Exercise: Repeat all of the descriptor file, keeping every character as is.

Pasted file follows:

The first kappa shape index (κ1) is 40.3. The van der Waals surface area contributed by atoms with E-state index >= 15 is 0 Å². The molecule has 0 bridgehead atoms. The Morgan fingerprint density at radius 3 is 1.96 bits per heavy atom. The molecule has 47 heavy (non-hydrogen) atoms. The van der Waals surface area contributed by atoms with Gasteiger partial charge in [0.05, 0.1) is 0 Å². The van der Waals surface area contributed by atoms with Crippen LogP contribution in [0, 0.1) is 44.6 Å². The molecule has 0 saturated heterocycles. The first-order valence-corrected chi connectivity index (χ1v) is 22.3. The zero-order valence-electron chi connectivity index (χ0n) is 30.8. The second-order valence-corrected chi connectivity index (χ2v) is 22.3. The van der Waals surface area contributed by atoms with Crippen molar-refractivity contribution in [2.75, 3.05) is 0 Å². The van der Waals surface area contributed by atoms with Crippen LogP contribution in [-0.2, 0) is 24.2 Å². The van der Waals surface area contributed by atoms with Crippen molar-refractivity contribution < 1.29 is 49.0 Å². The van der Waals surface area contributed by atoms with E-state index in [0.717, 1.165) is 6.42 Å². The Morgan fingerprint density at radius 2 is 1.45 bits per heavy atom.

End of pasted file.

The first kappa shape index (κ1) is 40.3. The van der Waals surface area contributed by atoms with E-state index >= 15 is 0 Å². The molecule has 0 bridgehead atoms. The Morgan fingerprint density at radius 3 is 1.96 bits per heavy atom. The molecule has 47 heavy (non-hydrogen) atoms. The van der Waals surface area contributed by atoms with Gasteiger partial charge in [0.05, 0.1) is 0 Å². The van der Waals surface area contributed by atoms with Crippen LogP contribution in [0, 0.1) is 44.6 Å². The molecule has 0 saturated heterocycles. The first-order valence-corrected chi connectivity index (χ1v) is 22.3. The zero-order valence-electron chi connectivity index (χ0n) is 30.8. The second-order valence-corrected chi connectivity index (χ2v) is 22.3. The van der Waals surface area contributed by atoms with Crippen molar-refractivity contribution in [2.75, 3.05) is 0 Å². The van der Waals surface area contributed by atoms with Crippen LogP contribution in [-0.2, 0) is 24.2 Å². The van der Waals surface area contributed by atoms with Crippen molar-refractivity contribution < 1.29 is 49.0 Å². The van der Waals surface area contributed by atoms with E-state index in [0.717, 1.165) is 6.42 Å². The Morgan fingerprint density at radius 2 is 1.45 bits per heavy atom.